The Global Marketplace
All Rights Reserved 2009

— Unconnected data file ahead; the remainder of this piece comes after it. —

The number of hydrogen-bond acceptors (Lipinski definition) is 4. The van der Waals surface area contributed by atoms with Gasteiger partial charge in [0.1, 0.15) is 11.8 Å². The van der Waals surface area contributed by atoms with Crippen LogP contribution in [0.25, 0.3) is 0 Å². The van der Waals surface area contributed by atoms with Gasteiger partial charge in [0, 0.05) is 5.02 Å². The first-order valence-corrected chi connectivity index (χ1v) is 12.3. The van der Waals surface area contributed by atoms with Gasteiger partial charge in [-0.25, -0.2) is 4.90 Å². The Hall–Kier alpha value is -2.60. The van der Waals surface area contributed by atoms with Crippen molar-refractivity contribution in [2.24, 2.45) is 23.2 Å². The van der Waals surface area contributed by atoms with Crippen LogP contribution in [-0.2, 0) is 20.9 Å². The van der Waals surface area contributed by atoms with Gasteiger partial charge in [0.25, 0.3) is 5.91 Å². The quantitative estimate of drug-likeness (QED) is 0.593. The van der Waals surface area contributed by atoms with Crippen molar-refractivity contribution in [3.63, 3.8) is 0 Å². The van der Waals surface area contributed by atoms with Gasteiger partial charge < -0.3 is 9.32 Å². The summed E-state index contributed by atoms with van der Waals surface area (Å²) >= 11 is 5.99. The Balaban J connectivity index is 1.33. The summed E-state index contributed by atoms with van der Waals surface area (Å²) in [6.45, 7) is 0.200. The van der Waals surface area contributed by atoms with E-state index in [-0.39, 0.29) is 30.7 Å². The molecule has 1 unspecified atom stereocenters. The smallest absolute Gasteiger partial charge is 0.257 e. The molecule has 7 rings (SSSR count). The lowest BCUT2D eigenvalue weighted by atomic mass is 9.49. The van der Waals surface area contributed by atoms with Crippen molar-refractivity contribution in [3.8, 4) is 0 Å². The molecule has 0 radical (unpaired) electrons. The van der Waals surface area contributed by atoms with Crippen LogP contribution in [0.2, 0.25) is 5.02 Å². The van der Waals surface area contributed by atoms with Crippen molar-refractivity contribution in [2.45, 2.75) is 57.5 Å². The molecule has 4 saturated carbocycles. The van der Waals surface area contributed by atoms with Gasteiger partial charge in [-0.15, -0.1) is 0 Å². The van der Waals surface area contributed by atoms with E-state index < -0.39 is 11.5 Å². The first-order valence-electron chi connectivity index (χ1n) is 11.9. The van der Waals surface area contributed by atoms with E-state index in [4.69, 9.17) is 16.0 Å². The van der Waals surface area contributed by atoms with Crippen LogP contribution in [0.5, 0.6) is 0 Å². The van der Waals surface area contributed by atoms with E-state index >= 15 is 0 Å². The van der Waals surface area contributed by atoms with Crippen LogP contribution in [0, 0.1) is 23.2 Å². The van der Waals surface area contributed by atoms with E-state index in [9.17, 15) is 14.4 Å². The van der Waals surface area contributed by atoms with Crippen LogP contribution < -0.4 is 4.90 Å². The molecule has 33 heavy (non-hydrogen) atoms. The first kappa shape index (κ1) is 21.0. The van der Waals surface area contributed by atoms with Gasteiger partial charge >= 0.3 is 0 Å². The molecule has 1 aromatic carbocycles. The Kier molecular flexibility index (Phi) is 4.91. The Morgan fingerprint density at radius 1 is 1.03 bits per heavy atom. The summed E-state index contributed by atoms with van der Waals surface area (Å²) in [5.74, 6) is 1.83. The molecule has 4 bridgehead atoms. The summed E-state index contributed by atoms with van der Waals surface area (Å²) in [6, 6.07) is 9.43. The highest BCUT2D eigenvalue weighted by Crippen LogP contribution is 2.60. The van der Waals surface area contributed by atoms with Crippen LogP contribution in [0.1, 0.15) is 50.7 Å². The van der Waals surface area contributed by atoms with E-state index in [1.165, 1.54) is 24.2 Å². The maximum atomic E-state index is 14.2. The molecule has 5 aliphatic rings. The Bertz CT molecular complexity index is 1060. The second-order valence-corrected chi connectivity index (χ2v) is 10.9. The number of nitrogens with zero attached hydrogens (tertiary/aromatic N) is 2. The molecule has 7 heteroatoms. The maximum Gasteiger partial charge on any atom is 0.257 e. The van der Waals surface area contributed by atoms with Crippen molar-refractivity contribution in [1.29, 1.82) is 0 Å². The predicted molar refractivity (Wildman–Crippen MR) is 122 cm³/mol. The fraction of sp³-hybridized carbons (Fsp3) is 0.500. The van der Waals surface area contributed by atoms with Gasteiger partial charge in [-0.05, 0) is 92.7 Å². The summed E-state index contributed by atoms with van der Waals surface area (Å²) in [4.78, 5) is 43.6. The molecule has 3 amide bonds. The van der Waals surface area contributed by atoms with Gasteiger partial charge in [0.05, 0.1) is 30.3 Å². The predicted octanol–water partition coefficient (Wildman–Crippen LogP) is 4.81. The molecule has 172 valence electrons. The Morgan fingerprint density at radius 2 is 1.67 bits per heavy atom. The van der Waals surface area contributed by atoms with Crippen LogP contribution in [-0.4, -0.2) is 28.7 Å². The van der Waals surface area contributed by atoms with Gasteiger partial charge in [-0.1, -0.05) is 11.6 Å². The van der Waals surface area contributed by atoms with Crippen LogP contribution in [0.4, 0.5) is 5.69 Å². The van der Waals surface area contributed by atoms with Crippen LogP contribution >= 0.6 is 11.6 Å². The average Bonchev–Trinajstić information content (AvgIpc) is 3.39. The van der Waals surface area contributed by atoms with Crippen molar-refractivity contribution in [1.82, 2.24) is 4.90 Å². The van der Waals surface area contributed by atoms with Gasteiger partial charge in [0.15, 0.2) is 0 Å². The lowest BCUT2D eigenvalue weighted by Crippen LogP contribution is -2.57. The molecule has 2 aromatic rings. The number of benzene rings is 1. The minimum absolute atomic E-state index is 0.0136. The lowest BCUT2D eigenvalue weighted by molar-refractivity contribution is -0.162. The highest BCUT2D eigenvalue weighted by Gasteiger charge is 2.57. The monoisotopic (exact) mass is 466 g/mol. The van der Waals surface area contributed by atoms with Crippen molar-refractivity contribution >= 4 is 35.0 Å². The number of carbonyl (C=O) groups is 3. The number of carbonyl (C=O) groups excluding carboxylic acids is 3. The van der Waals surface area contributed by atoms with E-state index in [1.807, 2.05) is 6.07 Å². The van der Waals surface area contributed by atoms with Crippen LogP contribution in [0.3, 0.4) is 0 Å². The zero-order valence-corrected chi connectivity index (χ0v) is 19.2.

The global marketplace has provided both benefit and challenges to consumers and companies with products and services. Some of these challenges present themselves in development, organizational structure, and market orientation. Technology has provided benefits that have opened opportunities in communications, a large digital marketplace, and improved production assisting in a progressive movement. Some of the legal and ethical issues include market instability and greed, intellectual issues, and concerns for the environment. An Ipsos Reid study exposed consumer perception as an important factor in consumption. The pricing of the iPhone in relation to practicality related to a shift in marketing. Team organization plays a key component in company performance and creativity and logic are important factors. Another challenge in the global market is seen in the market placement of a product. IBM had difficulty with a personal PC launch and consumers wish to be educated. Technological advancements have aided communication in a team environment and a global environment. Small companies now have access to a global market to launch their products and services like Turkcell. Advances have also aided in production development of more advanced and green technologies. The ethical issues have encompassed greed and misaligned obligations on behalf of large companies like the automakers and government agencies. Global trade has made a large impact on even the successful markets with considerations of how noncooperation will effect their trade abilities and environmental concerns.